Virology is the biological or medical study of viruses and viral diseases.

Virology is often thought of as being a very modern discipline, but people have been aware of and studying viral diseases for a long time. The first known record describing a viral disease is a 5700-year-old stone heiroglyph found in Memphis, Egypt that depicts a temple priest with paralytic poliomyelitis.

In pre-Christian times, the ancient Chinese learned how to innoculate people against smallpox by having them inhale scabs from smallpox victims. Western medicine would not discover this lifesaving procedure until thousands of years later when, on May 14, 1796, Edward Jenner successfully tried the same technique on a young boy.

Virology started getting going as a formalized science through the work of Louis Pasteur and Robert Koch in the mid-to-late 1800s. Pasteur worked extensively with rabies, which he called a "virus" after the Latin word for poison. Unfortunately, he was ultimately unable to distinguish between bacteria and viruses when it came to disease.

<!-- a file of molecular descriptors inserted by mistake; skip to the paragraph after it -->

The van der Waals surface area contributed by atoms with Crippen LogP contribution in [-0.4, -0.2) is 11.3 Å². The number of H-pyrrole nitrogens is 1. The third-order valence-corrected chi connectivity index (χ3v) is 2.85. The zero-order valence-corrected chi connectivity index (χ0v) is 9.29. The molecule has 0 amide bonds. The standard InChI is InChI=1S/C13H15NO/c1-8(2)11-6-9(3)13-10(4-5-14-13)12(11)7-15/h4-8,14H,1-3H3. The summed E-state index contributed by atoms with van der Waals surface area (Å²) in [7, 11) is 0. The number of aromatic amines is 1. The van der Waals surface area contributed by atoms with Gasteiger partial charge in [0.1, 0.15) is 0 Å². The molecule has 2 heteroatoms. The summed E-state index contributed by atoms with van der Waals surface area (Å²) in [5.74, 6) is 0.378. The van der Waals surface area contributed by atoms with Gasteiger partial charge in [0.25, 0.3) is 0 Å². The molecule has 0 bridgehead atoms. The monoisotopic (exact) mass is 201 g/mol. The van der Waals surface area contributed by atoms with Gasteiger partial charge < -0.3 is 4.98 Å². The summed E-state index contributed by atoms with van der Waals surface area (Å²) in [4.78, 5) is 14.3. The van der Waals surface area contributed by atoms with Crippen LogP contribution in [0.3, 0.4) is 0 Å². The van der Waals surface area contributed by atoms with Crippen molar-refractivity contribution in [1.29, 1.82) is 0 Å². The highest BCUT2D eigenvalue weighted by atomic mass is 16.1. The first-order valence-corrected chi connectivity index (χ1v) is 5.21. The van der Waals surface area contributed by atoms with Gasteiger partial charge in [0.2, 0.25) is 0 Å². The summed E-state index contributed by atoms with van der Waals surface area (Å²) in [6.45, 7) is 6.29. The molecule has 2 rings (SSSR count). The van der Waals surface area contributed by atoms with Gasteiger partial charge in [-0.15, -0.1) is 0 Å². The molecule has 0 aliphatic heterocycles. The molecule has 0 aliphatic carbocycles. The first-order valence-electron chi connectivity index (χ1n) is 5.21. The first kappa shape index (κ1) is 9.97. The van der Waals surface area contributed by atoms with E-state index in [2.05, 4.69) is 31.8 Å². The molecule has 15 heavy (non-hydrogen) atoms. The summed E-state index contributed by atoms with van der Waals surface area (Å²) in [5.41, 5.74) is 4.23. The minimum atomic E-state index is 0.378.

However, in 1892, a Russian botanist named Dmitri Iwanowski successfully isolated the virus that causes tobacco mosaic disease. He isolated the virus as clumps of crystal, which he then demonstrated could infect other tobacco plants.

In the 20th century, the development of laboratory techniques such as crystallography and spectroscopy made it possible for researchers to start figuring out the structure of viruses. The invention of the transmission electron microscope has made it possible for scientists to actually photograph viruses.

Virology has exploded as a field of study in the past century. Viruses are widely studied not only for the diseases they cause but because of the insights they can provide into the study of genetics and biotechnology.


References:

http://www-micro.msb.le.ac.uk/109/Introduction.html

http://medicine.wustl.edu/~virology/

http://www.stlcc.cc.mo.us/fp/users/kkiser/History.page.htm

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